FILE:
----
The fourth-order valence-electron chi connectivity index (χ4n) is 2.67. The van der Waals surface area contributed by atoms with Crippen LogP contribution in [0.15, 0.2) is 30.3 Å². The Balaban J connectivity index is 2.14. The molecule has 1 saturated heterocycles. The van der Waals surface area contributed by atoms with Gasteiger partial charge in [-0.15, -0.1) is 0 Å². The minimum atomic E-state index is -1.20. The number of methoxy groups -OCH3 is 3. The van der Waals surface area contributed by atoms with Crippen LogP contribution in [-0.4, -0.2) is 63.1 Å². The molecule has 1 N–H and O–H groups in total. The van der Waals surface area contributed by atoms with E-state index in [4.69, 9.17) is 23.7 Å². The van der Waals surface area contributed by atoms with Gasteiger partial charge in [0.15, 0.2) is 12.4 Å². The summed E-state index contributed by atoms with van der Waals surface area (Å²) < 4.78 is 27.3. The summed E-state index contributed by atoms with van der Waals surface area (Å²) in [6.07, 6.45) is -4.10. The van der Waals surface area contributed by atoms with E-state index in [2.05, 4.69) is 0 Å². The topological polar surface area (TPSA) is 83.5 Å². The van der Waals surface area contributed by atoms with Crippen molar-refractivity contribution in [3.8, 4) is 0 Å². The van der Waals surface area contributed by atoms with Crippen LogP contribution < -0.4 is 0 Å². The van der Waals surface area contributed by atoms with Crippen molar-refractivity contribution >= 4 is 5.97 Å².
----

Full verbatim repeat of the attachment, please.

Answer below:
The fourth-order valence-electron chi connectivity index (χ4n) is 2.67. The van der Waals surface area contributed by atoms with Crippen LogP contribution in [0.15, 0.2) is 30.3 Å². The Balaban J connectivity index is 2.14. The molecule has 1 saturated heterocycles. The van der Waals surface area contributed by atoms with Gasteiger partial charge in [-0.15, -0.1) is 0 Å². The minimum atomic E-state index is -1.20. The number of methoxy groups -OCH3 is 3. The van der Waals surface area contributed by atoms with Crippen LogP contribution in [-0.4, -0.2) is 63.1 Å². The molecule has 1 N–H and O–H groups in total. The van der Waals surface area contributed by atoms with E-state index in [4.69, 9.17) is 23.7 Å². The van der Waals surface area contributed by atoms with Gasteiger partial charge in [0.15, 0.2) is 12.4 Å². The summed E-state index contributed by atoms with van der Waals surface area (Å²) < 4.78 is 27.3. The summed E-state index contributed by atoms with van der Waals surface area (Å²) in [6.07, 6.45) is -4.10. The van der Waals surface area contributed by atoms with E-state index in [2.05, 4.69) is 0 Å². The topological polar surface area (TPSA) is 83.5 Å². The van der Waals surface area contributed by atoms with Crippen molar-refractivity contribution in [3.8, 4) is 0 Å². The van der Waals surface area contributed by atoms with Crippen LogP contribution < -0.4 is 0 Å². The van der Waals surface area contributed by atoms with Crippen molar-refractivity contribution >= 4 is 5.97 Å².